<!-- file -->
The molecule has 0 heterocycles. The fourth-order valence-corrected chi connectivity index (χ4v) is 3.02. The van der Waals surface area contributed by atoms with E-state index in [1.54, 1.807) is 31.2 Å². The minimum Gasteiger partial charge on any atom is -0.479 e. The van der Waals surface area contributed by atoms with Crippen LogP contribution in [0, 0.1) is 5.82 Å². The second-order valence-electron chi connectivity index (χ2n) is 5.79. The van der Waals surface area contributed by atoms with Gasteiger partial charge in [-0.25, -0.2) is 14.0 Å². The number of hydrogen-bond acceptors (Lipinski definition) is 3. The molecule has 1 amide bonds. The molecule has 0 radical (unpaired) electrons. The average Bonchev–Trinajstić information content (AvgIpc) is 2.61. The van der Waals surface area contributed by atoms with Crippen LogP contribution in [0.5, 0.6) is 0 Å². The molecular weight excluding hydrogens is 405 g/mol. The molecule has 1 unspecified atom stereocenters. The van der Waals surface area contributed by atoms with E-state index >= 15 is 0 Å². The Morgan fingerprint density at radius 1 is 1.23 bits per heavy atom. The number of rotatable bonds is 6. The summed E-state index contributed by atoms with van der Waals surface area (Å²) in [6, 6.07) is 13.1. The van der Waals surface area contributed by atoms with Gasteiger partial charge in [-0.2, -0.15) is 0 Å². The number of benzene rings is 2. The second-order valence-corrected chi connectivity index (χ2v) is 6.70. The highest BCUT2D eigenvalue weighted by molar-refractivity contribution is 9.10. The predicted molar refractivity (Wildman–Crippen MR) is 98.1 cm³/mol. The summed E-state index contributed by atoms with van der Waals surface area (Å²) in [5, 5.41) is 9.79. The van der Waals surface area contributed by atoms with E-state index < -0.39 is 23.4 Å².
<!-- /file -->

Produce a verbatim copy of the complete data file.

The molecule has 0 heterocycles. The fourth-order valence-corrected chi connectivity index (χ4v) is 3.02. The van der Waals surface area contributed by atoms with E-state index in [1.54, 1.807) is 31.2 Å². The minimum Gasteiger partial charge on any atom is -0.479 e. The van der Waals surface area contributed by atoms with Crippen LogP contribution in [0, 0.1) is 5.82 Å². The second-order valence-electron chi connectivity index (χ2n) is 5.79. The van der Waals surface area contributed by atoms with Gasteiger partial charge in [-0.25, -0.2) is 14.0 Å². The number of hydrogen-bond acceptors (Lipinski definition) is 3. The molecule has 1 amide bonds. The molecule has 0 radical (unpaired) electrons. The average Bonchev–Trinajstić information content (AvgIpc) is 2.61. The van der Waals surface area contributed by atoms with Crippen LogP contribution in [0.5, 0.6) is 0 Å². The molecular weight excluding hydrogens is 405 g/mol. The molecule has 1 unspecified atom stereocenters. The van der Waals surface area contributed by atoms with E-state index >= 15 is 0 Å². The Morgan fingerprint density at radius 1 is 1.23 bits per heavy atom. The number of rotatable bonds is 6. The summed E-state index contributed by atoms with van der Waals surface area (Å²) in [6, 6.07) is 13.1. The van der Waals surface area contributed by atoms with Gasteiger partial charge in [-0.2, -0.15) is 0 Å². The number of benzene rings is 2. The second-order valence-corrected chi connectivity index (χ2v) is 6.70. The highest BCUT2D eigenvalue weighted by molar-refractivity contribution is 9.10. The predicted molar refractivity (Wildman–Crippen MR) is 98.1 cm³/mol. The summed E-state index contributed by atoms with van der Waals surface area (Å²) in [5, 5.41) is 9.79. The van der Waals surface area contributed by atoms with E-state index < -0.39 is 23.4 Å².